Some of the biggest challenges international news reporting faces have to do with time: the moment versus the long run. How, on the one hand, do you capture news items in real-time, and fashion them into something resembling stories? And how, on the other, do you maintain audience interest in stories that spread and stretch over weeks and months and, often, years?
A new startup wants to tackle both challenges at once. Newsmotion aims to cover international events both as they’re happening and over the long-term — to marry immediacy and continuity in a single product. It will focus in large part on the broad themes of international reporting, with special attention to social justice and human rights — tackling big ideas like genocide, the black market economy, the availability of water. The site is the project of a collective of award-winning journalists and journalism thinkers: the journalist, producer, author, and professor Julian Rubinstein; the war correspondent (and former Nieman Fellow) Elizabeth Rubin; the artist/engineer/NYU professor Natalie Jeremijenko; and others. And the project’s advisers include the journalist-professors Todd Gitlin and Dale Maharidge. It’s a group that brings a distinctly intellectual point of view to the various problems and opportunities associated with international news coverage.
And their goal is a broad one: to produce “important stories and good storytelling,” Rubinstein says — and, importantly, to produce them “in as many ways as suit the story.”
While the site itself isn’t yet live — it plans to launch later this month — the ideas informing it are telling of the media moment we’re in. In an era that finds more and more foreign bureaus being shuttered, Newsmotion wants to take advantage of the wisdom of individuals around the globe: to create a new organization of journalists and other witnesses who are used to operating independently. And, in an era that finds raw information proliferating online, it wants to find ways of sorting and contextualizing news updates — to find the signal, as it were, in the noise.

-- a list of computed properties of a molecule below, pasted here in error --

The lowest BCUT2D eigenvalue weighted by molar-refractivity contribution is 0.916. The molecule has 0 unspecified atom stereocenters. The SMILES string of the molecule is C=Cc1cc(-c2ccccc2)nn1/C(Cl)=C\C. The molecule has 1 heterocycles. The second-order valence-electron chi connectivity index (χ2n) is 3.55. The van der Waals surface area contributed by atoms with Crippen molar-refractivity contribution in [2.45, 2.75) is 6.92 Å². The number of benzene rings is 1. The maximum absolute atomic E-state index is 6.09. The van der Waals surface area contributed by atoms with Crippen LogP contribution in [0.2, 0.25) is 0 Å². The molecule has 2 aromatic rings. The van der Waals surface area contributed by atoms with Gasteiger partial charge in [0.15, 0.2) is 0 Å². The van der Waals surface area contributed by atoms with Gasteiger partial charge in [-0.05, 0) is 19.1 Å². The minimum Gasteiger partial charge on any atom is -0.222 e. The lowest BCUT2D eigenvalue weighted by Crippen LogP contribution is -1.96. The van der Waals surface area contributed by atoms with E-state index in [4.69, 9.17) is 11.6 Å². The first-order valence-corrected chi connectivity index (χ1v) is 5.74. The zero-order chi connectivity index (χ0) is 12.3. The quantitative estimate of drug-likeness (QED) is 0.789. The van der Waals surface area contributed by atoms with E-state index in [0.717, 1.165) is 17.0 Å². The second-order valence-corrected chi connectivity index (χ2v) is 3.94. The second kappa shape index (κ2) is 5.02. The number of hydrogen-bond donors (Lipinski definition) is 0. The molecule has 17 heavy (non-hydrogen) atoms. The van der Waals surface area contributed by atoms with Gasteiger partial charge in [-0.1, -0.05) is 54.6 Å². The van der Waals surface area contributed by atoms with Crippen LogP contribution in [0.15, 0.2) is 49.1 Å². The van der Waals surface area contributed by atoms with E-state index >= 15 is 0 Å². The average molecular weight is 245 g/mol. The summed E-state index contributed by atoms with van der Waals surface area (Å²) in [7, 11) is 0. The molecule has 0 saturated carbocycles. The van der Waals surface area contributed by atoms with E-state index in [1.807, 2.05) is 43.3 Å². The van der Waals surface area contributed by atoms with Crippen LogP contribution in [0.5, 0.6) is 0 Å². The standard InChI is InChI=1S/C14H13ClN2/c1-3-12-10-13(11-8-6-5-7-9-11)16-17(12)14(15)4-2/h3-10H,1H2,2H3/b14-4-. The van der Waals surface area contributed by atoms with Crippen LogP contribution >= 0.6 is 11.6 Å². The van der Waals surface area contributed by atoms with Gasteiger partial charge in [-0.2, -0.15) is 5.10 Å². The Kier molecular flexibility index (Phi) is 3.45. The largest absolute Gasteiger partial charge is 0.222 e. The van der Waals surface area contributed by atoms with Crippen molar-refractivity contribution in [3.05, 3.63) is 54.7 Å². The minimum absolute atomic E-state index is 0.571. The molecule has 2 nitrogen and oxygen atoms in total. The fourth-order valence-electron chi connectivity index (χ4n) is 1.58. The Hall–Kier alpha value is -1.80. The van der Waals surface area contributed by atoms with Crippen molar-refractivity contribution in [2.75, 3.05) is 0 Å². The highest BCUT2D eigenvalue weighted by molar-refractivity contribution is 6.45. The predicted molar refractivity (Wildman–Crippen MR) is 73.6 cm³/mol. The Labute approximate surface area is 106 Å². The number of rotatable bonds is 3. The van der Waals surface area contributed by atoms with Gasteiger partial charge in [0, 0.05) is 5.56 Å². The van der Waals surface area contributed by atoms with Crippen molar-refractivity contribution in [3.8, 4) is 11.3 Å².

With that in mind, here’s a preview of Newsmotion in overview form.
Like so many other things in journalism and beyond, Newsmotion is a byproduct of the Egyptian revolution that arose earlier this year. As the events there unfolded, Rubinstein — with friends and friends-of-friends and, ultimately, a network of people around the globe — followed the stories emerging from Tahrir and beyond, particularly through Facebook and Twitter and other social networks. And, in the process, they broke stories of their own. Armed with social technologies, Rubinstein notes, the collective of individuals became a kind of de facto news network: When it came to important information, he says, “we were able to get it, and get it out, and spread it.”
From there, Rubinstein says, “We just realized, ‘Well, we have the ability to do what a news organization would do. What if we tried to do it?'” What if their loose collective of reporters and actors and witnesses could become its own news outlet?